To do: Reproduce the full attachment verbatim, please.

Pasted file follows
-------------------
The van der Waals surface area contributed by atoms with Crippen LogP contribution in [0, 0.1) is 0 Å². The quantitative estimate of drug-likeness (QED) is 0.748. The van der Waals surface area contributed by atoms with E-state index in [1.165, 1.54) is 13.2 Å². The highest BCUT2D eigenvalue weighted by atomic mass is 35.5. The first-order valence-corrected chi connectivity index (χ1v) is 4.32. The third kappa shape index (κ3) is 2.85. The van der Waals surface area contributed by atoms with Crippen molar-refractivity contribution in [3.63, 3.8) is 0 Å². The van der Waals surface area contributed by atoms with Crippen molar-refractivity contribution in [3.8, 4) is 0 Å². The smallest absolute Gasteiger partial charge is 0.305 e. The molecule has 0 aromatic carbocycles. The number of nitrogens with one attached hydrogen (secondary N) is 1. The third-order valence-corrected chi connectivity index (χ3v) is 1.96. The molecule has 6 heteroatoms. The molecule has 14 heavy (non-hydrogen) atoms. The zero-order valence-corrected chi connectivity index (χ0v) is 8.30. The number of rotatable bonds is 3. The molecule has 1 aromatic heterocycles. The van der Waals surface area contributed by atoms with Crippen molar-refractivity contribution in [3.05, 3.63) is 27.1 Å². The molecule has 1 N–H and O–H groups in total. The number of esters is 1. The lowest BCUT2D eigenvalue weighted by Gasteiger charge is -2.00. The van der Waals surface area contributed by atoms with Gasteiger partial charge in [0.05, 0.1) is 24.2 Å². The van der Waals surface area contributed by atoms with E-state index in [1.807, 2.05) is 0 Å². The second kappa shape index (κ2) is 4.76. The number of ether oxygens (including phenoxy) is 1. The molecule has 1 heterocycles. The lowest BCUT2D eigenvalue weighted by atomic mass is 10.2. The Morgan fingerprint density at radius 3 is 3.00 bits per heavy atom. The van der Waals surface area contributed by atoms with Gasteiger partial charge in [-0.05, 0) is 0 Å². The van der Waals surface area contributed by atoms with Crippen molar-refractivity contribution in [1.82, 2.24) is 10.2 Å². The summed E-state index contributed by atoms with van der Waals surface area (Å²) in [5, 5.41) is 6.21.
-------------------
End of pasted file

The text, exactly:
The van der Waals surface area contributed by atoms with Crippen LogP contribution in [0, 0.1) is 0 Å². The quantitative estimate of drug-likeness (QED) is 0.748. The van der Waals surface area contributed by atoms with E-state index in [1.165, 1.54) is 13.2 Å². The highest BCUT2D eigenvalue weighted by atomic mass is 35.5. The first-order valence-corrected chi connectivity index (χ1v) is 4.32. The third kappa shape index (κ3) is 2.85. The van der Waals surface area contributed by atoms with Crippen molar-refractivity contribution in [3.63, 3.8) is 0 Å². The van der Waals surface area contributed by atoms with Crippen molar-refractivity contribution in [3.8, 4) is 0 Å². The smallest absolute Gasteiger partial charge is 0.305 e. The molecule has 0 aromatic carbocycles. The number of nitrogens with one attached hydrogen (secondary N) is 1. The third-order valence-corrected chi connectivity index (χ3v) is 1.96. The molecule has 6 heteroatoms. The molecule has 14 heavy (non-hydrogen) atoms. The zero-order valence-corrected chi connectivity index (χ0v) is 8.30. The number of rotatable bonds is 3. The molecule has 1 aromatic heterocycles. The van der Waals surface area contributed by atoms with Crippen molar-refractivity contribution in [3.05, 3.63) is 27.1 Å². The molecule has 1 N–H and O–H groups in total. The number of esters is 1. The lowest BCUT2D eigenvalue weighted by Gasteiger charge is -2.00. The van der Waals surface area contributed by atoms with Gasteiger partial charge in [0.05, 0.1) is 24.2 Å². The van der Waals surface area contributed by atoms with E-state index in [1.807, 2.05) is 0 Å². The second kappa shape index (κ2) is 4.76. The number of ether oxygens (including phenoxy) is 1. The molecule has 1 heterocycles. The lowest BCUT2D eigenvalue weighted by atomic mass is 10.2. The Morgan fingerprint density at radius 3 is 3.00 bits per heavy atom. The van der Waals surface area contributed by atoms with Gasteiger partial charge in [-0.05, 0) is 0 Å². The van der Waals surface area contributed by atoms with Crippen molar-refractivity contribution in [1.82, 2.24) is 10.2 Å². The summed E-state index contributed by atoms with van der Waals surface area (Å²) in [5, 5.41) is 6.21.